Allergy Glossery

Allergen

A substance that causes an allergic reaction. Anything can be an allergen to a hypersensitive individual, even water. The term has meaning only in
relation to an individual who is hypersensitive to that substance.

Allergen-specific immunotherapy:

Also known as “allergy shots.” An injection that is custom-made for each patient based on results of intradermal skin tests. The injections contain
saline solution and tiny amounts of (commercially produced) extracts from the substances to which the patient is hypersensitive. The injections
are given once or twice weekly for four to six months (or longer); the amount of the allergens that the injections contain is slowly increased
until a “maintenance dose” is achieved. This therapy is extremely effective, though time-consuming and (over time) expensive.

Allergic contact dermatitis:

A hypersensitivity reaction to skin contact with an environmental substance.

Alopecia:

Hair loss.

Antibody:

Also known as immunoglobulin. A complex Y-shaped protein used by the immune system to identify and neutralize foreign substances. Antibodies are produced
by white blood cells.

Antigen:

A molecule that induces the formation of antibodies.

Atopy:

Also known as “canine atopic dermatitis.” A hereditary and chronic allergic skin disease. Dogs may be allergic to inhaled substances or substances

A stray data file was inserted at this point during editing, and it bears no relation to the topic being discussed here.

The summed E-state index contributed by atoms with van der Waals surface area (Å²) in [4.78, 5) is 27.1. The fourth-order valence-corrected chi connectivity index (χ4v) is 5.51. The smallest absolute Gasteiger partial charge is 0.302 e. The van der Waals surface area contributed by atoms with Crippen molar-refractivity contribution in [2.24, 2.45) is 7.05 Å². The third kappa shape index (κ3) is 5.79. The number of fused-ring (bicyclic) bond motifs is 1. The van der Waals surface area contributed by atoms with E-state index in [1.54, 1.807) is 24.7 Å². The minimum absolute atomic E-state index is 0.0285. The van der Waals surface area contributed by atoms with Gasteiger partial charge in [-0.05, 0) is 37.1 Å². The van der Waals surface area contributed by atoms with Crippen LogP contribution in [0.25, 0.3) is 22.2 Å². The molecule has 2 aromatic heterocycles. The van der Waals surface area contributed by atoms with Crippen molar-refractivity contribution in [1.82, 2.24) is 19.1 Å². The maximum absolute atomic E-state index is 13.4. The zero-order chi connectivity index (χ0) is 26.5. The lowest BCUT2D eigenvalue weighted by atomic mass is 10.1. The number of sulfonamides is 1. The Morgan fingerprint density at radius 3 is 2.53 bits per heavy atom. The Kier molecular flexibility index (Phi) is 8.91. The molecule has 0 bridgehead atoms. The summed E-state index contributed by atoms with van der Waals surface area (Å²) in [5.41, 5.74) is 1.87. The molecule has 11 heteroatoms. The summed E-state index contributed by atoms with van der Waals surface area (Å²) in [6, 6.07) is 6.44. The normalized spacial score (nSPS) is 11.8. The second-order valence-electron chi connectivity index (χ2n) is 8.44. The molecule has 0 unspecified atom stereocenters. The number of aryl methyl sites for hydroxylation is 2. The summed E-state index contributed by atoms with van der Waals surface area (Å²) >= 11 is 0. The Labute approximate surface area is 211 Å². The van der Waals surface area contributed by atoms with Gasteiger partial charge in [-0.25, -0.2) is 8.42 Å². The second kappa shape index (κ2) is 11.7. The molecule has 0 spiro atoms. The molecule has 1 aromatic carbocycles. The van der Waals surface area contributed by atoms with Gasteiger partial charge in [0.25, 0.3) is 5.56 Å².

their skin has comes in contact with. Redness and hair loss from scratching is often worst around the eyes, muzzle, ears, and on the feet.

Food hypersensitivity:

Also known as “food allergy.” An uncommon, nonseasonal hypersensitivity caused by a dietary substance; an abnormal immunologic response to an ingested
substance. Food hypersensitivity is not usually associated with a change in diet. Most dogs who develop the condition have eaten the same food
for more than two years. A dog can develop a food allergy to any food, but the most commonly incriminated foods in canine food hypersensitivity
include beef, dairy products, lamb, poultry products, wheat, soy, corn, rice, and eggs. (Note that these are also some of the most common ingredients
in commercial pet food.)

Intradermal (skin) tests:

A test in which tiny amounts of various environmental allergens (such as local tree, grass, and flower pollens) are injected under the dog’s skin,
and the skin is observed for a reaction. Redness and swelling indicates a substance to which the dog is allergic. Needed in order to customize
a dog’s immunotherapeutic injections (“allergy shots”).

In vitro diagnostic tests:

Also known as blood or serologic tests for antigeninduced antibodies, ELISA, or RAST tests. Not very reliable indicators of allergy because of the
large numbers of false positive and false negative results.

Pruritus:

Itchiness; an unpleasant sensation that causes the desire to scratch.

Pyoderma:

A bacterial infection of the skin. Generally treated with antibiotics, but the underlying cause of the infection needs to be addressed, too, so the
condition doesn’t recur. The type of antibiotic prescribed will depend on whether the pyoderma originates from deep within the skin or closer to
the surface (superficial).

Pyogenic:

Bacterial infection that produces pus (dead white blood cells).

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